CNA – Job vacancies in the first quarter of 2022 hit a record high, while retrenchments are at a low, signs of a tight labour market as Singapore recovers from the pandemic.
Resident employment in the first quarter (Q1) exceeded pre-pandemic levels, but total employment in Singapore remained below pre-COVID levels with foreign labour yet to fully return.
Resident employment was 3.9 per cent higher than in December 2019, before the COVID-19 pandemic struck.
But non-resident employment in March this year remained 15 per cent below December 2019, said the Ministry of Manpower (MOM) in its latest labour report yesterday.
Unemployment rates continued to trend down to pre-pandemic levels from a high of 3.6 per cent to 2.2 per cent. The resident unemployment rate – which covers Singapore citizens and permanent residents – is now three per cent, while the rate for citizens is 3.1 per cent.
Total employment, excluding migrant domestic workers, continued to expand by 42,000 in Q1 2022, with most of the increase coming from non-residents (36,000), as border restrictions were progressively lifted and employers back-filled vacancies for jobs that are more reliant on migrant workers, MOM said.
Resident employment trends were mixed across sectors, continuing to rise in growth sectors such as financial services, information and communications, professional services, and health and social services.
But there was a decline in consumer-facing sectors, mainly due to the seasonal pattern of temporary workers hired for year-end festivities leaving in the following quarter, said the ministry.
Between December 2021 and March 2022, the resident long-term unemployment rate improved from one per cent to 0.8 per cent, but remained slightly above the pre-COVID quarterly average of 0.7 per cent in 2018/19.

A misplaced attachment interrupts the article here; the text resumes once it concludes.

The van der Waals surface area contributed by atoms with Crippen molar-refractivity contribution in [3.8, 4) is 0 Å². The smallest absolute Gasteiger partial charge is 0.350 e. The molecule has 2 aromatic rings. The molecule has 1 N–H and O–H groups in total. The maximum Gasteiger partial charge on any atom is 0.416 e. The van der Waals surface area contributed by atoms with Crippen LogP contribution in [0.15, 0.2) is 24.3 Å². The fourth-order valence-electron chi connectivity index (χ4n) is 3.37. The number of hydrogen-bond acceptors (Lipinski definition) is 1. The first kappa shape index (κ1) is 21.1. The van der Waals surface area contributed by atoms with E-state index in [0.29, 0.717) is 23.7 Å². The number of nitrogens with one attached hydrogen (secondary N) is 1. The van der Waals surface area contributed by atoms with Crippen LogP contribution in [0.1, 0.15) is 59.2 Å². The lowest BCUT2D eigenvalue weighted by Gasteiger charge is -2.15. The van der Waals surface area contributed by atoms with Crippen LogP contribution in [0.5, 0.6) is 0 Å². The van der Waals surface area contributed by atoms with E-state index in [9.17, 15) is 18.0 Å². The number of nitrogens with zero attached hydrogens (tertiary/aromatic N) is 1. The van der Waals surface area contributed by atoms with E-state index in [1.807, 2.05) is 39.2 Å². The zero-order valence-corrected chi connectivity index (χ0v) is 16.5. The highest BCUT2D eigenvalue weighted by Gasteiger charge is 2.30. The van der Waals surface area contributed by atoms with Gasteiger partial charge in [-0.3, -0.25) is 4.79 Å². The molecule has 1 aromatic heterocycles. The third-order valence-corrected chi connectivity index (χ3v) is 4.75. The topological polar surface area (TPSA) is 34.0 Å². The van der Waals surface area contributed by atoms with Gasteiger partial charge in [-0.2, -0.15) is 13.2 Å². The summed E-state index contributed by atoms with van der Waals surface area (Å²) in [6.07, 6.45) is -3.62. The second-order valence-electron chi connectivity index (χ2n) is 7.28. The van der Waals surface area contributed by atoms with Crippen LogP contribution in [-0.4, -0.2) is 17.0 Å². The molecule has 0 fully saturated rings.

The number of job vacancies continued to rise, reaching a new high of 128,100 in March.
However, the rate of increase has slowed to nine per cent compared to the previous quarter’s 17 per cent.
The ratio of job vacancies to unemployed people is 2.42, which is higher than the previous quarter’s 2.11, and at its highest since 1998, due to a decline in unemployed persons and increase in vacancies.
The bulk of the job vacancies were in construction and manufacturing, mainly for non-PMET job roles typically held by migrant workers, said MOM.
Vacancies were also found in financial services; information and communications; public administration and education; and professional services, most of which are for PMET positions.
The number of retrenchments declined from 1,500, or 0.7 retrenched per 1,000 employees, in the fourth quarter of 2021 to 1,320, or 0.6 per 1,000 employees.
Among retrenched residents, the percentage who re-entered employment within six months post retrenchment rose, from 67 per cent to 72 per cent – a high last seen in 2015.
Employers also placed fewer employees on a short work-week or temporary layoff and the level in Q1 2022 (670) was below the pre-COVID norm (quarterly average of 740 in 2018/19).
The resignation rate was 1.7 per cent while the recruitment rate was 2.5 per cent, remaining unchanged after trending up in previous quarters. By occupation, professionals, managers, executives and technicians (PMETs) experienced “greater churn”.
“Their recruitment and resignation rates have been creeping up, and were now above their pre-COVID averages. Nonetheless, the rates in the first quarter were still below record highs,” said MOM.
By industry, information and communications, financial services, health and social services, transportation and storage, and accommodation experienced higher turnover.
“With the significant relaxation of border restrictions, we expect the non-resident workforce to continue to recover, catching up with the strong resident employment growth over the past two years. This will provide some relief to the current labour market tightness,” said the ministry.
“At the same time, the deterioration of the external economic environment, due in part to the Russia-Ukraine conflict, has weakened the demand outlook for some of our outward-oriented sectors. This may in turn cool labour demand going forward.”